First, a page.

Corporate shareholders sometimes receive distributions in the form of property rather than cash. And while there’s nothing wrong with this practice, it’s important to understand the tax implications.
Tax treatment of distributions
The tax rules surrounding corporate distributions are complicated, and a full discussion of them is beyond the scope of this article. In general, a distribution by a C corporation is treated as a dividend (and is taxable to the shareholder) to the extent of the corporation’s accumulated earnings and profits (AEP), also referred to as “E&P.” If a distribution is greater than the corporation’s E&P, the excess is treated as a nontaxable return of capital to the extent of the shareholder’s basis, and then as capital gain.
An S corporation is treated like a C corporation to the extent it has E&P — for example, if it was previously organized as a C corporation or if it acquired a C corporation’s assets. Otherwise, a distribution to an S corporation shareholder is treated as a nontaxable return of capital up to his or her basis.
If a corporation distributes property other than cash to a shareholder, the amount of the distribution is the property’s fair market value (FMV), less any related liabilities the shareholder assumes.
Owners often give little thought to taking distributions of corporate property — a company car or truck, for example. But these distributions may trigger unwelcome tax consequences. Consider this example:
ABC Inc. is an S corporation with no E&P, owned equally by two shareholders, Sam and Dave. ABC gives Sam a van with an FMV of $15,000 that it purchased for $35,000. The company has depreciated the van over several years, so its adjusted basis is $5,000. Assuming Sam’s basis in the company is more than $15,000, he’s not subject to tax on the distribution. But ABC recognizes a $10,000 gain (the van’s FMV less ABC’s basis), all of which is ordinary income. Even though only Sam benefited from the distribution, the income is passed through to both shareholders ($5,000 each) and reported on their individual tax returns.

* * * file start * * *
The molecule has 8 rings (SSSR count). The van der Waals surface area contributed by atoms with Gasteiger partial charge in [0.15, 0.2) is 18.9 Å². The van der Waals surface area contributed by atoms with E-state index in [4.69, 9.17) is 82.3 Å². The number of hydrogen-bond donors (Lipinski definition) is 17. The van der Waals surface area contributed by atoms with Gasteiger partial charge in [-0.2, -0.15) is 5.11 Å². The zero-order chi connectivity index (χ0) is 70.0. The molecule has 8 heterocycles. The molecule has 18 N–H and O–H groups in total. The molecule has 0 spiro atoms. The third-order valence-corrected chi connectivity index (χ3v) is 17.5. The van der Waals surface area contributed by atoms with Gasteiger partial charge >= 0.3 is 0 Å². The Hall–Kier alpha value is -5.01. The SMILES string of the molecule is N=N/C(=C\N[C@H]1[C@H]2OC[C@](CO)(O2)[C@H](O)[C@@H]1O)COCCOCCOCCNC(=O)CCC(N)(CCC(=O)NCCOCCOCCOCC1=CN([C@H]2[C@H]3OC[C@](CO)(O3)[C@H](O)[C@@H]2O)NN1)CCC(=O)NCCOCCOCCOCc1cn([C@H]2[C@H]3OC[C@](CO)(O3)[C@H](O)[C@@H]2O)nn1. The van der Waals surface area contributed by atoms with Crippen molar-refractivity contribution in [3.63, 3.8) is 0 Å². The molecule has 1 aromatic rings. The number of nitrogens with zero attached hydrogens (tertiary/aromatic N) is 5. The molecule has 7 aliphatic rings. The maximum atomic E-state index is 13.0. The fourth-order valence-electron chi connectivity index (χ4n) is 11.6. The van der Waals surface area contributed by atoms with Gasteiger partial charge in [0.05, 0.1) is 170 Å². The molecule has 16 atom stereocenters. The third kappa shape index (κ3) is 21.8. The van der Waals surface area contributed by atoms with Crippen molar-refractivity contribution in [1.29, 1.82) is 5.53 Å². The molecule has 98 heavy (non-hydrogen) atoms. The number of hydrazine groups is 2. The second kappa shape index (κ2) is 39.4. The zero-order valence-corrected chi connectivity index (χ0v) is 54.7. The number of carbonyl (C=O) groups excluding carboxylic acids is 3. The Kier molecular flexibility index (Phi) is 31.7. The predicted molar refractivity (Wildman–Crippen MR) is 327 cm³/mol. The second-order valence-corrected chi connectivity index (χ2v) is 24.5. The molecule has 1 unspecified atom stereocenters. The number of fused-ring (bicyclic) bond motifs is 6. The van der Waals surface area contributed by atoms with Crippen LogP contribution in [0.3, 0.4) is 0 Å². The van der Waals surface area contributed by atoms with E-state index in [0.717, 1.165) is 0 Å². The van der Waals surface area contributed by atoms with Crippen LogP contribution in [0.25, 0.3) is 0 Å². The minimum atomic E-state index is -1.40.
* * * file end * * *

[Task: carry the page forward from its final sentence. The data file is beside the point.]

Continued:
If ABC was a C corporation, the income would be reported at the corporate level (subject to potential double taxation when distributed to its shareholders). Sam would be subject to tax on the value he receives — a $15,000 dividend, to the extent of ABC’s E&P. Keep in mind that, even if the company has little or no E&P, distributing the van will generate E&P in the amount of the gain ABC recognizes.
Suppose that, in addition to the van, ABC distributes a car worth $15,000 to Dave. The company paid $35,000 for the car, but its adjusted basis is $20,000. The company still recognizes a $10,000 gain on the van, but its $5,000 loss on the car is nondeductible. ABC would be better off selling the van and the car for $15,000 each and distributing the cash to Sam and Dave. The shareholders would receive the same value, but the company would be able to deduct the loss on the car, reducing its net gain to $5,000.
Do your homework
If you’re considering a corporate distribution of property rather than cash, be sure to analyze the tax consequences first. There may be alternatives that can reduce your tax bill.
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